Vatican City /ˈvætɪkən ˈsɪti/ (help·info)
, officially the State of the Vatican City
: Stato della Città del Vaticano
), is the sovereign territory of the Holy See
Vatican City was established as an independent state in 1929 by the Lateran Treaty, signed by Cardinal Secretary of State Pietro Gasparri, on behalf of Pope Pius XI and by Prime Minister Benito Mussolini on behalf of King Victor Emmanuel III of Italy. The treaty spoke of the Vatican City State as a new creation (Preamble and Article III), not as a vestige of the much larger Papal States (756–1870) that had previously encompassed much of central Italy.
The Vatican City State is distinct from the Holy See, which dates back to early Christianity and is the main episcopal see of 1.2 billion Latin and Eastern Catholic adherents around the globe. Ordinances of Vatican City are published in Italian; official documents of the Holy See are issued mainly in Latin.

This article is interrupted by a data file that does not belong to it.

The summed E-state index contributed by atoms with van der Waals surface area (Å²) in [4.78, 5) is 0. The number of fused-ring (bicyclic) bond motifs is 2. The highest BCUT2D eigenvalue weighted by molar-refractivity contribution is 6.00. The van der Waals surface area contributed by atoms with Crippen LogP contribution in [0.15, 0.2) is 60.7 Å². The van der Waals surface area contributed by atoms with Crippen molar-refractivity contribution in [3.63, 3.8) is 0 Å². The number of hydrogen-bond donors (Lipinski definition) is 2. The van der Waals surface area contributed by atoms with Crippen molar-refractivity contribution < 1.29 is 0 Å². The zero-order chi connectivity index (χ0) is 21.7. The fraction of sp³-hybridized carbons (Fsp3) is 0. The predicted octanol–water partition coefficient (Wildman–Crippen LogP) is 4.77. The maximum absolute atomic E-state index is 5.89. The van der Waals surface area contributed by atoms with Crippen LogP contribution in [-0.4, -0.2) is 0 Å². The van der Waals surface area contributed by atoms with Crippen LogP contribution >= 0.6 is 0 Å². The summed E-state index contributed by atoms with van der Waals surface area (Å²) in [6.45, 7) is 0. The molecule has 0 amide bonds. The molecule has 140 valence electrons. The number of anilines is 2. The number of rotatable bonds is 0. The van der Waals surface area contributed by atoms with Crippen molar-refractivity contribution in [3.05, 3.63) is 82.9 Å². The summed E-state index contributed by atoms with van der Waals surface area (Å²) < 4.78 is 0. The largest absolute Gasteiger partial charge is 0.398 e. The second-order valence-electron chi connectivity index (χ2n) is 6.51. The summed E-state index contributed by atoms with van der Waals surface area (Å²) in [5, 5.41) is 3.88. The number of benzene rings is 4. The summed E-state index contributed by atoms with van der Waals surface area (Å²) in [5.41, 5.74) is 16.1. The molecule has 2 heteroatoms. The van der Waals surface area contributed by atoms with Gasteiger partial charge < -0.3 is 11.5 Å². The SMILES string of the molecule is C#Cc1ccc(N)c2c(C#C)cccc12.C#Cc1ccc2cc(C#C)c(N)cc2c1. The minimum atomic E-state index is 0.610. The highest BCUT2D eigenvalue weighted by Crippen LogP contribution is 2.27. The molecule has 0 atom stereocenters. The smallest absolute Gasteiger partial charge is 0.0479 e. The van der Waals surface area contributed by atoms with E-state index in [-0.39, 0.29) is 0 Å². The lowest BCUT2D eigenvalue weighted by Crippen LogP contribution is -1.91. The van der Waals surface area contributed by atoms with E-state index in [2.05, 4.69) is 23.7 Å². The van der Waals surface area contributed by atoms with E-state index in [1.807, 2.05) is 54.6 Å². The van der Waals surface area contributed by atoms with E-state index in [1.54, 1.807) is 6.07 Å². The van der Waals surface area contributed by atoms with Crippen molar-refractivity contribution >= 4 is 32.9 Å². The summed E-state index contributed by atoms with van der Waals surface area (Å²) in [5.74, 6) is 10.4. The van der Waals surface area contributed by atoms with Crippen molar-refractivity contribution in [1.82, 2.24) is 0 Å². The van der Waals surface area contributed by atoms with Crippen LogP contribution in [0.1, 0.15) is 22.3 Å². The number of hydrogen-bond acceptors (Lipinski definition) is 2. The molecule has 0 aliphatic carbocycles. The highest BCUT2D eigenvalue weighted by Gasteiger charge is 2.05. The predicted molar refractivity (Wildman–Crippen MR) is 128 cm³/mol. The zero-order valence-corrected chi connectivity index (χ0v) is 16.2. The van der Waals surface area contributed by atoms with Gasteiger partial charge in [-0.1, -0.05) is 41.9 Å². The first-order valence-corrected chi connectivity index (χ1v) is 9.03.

The Vatican City State is a landlocked sovereign city-state whose main territory consists of an enclave within the city of Rome. At approximately 44 hectares (110 acres), and with a population of around 800, it is the smallest country in the world by both area and population.
The ruler of the Vatican City State is the Bishop of Rome—the Pope, whose habitual official residence, referred to as the Apostolic Palace, is located on its territory. This makes the Vatican the only remaining absolute monarchy in Europe. The highest state functionaries are all clergymen of the Roman Catholic Church.